To illustrate the different advantages of fixed-rate and adjustable-rate mortgages, we've created some imaginary homebuyers: Mr. & Mrs. Fixed Rate and Ms. Adjustable Rate. Which homebuyer's lifestyle choices, financial situation and life goals look most like yours? That may help you decide which loan type is right for you.

Meet Mr. & Mrs. Fixed Rate

Jack and Mercedes are a couple looking to buy a house. While they don't have children yet, they plan to in the future. They both have stable jobs, but they don't expect to make a lot more money in the future than they make now.

They find a nice home in a decent neighborhood. The neighborhood is safe and the schools are good, and Jack can fix the place up. They choose a 30-year fixed-rate mortgage because they know exactly how much they'll pay every month. Two years later, they have their first child. Three years later, they have another. Mercedes stops working for a while, but they reduce their budget and manage to stay afloat. When the kids get to be school age, Mercedes goes back to work.

At first, their house loses some value, but they're not planning to move soon. After 10 years, it's actually worth more than they bought it for. After 30 years, with their kids out of the house, they've made their last payment. Now, as they think about retirement, their monthly housing costs are only taxes and insurance, plus upkeep, so they can get by on less. They can sell the house if they want, or leave it to their kids.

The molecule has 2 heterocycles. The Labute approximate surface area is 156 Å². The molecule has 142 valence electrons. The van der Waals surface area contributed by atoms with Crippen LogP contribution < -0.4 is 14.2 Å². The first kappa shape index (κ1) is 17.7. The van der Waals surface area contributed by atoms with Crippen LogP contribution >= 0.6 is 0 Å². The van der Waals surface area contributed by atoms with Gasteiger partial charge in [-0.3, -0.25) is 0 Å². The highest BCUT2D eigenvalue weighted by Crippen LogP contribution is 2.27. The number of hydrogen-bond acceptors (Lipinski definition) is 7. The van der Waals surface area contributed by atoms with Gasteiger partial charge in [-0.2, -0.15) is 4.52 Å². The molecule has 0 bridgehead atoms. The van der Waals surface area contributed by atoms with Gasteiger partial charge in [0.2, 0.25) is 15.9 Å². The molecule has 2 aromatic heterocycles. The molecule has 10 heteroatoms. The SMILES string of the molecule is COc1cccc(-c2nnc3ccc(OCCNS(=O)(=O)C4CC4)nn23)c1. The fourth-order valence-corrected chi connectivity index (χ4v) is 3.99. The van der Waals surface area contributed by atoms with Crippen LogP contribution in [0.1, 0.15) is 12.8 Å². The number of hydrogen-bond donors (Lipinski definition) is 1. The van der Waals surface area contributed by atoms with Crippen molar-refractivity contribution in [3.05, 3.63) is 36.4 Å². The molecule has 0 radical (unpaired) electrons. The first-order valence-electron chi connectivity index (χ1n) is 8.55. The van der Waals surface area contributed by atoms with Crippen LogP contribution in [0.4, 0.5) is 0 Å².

Meet Ms. Adjustable Rate

Kathy is a physician who is also in the market for a house. She wants to buy a house because it can be a smart investment, and she enjoys redecorating. She has a successful career in medicine, and chances are that she'll have to move, possibly more than once, as her career advances. Chances are also good that she'll make significantly more money in 10 years than she does now.

After three years, a promotion comes—if she'll move out of state to a new hospital in Minneapolis. Kathy doesn't have to think twice and puts the house on the market. While the house lost a bit of value due to the economy, all the work she did on the kitchen balances that out, and she's able to get out without losing too much money. She moves to Minneapolis and rents for a while. A bump in salary comes with the new position. Eventually, she and her partner decide to settle down and buy a house together. And what kind of loan do they get? You guessed it: a 30-year fixed.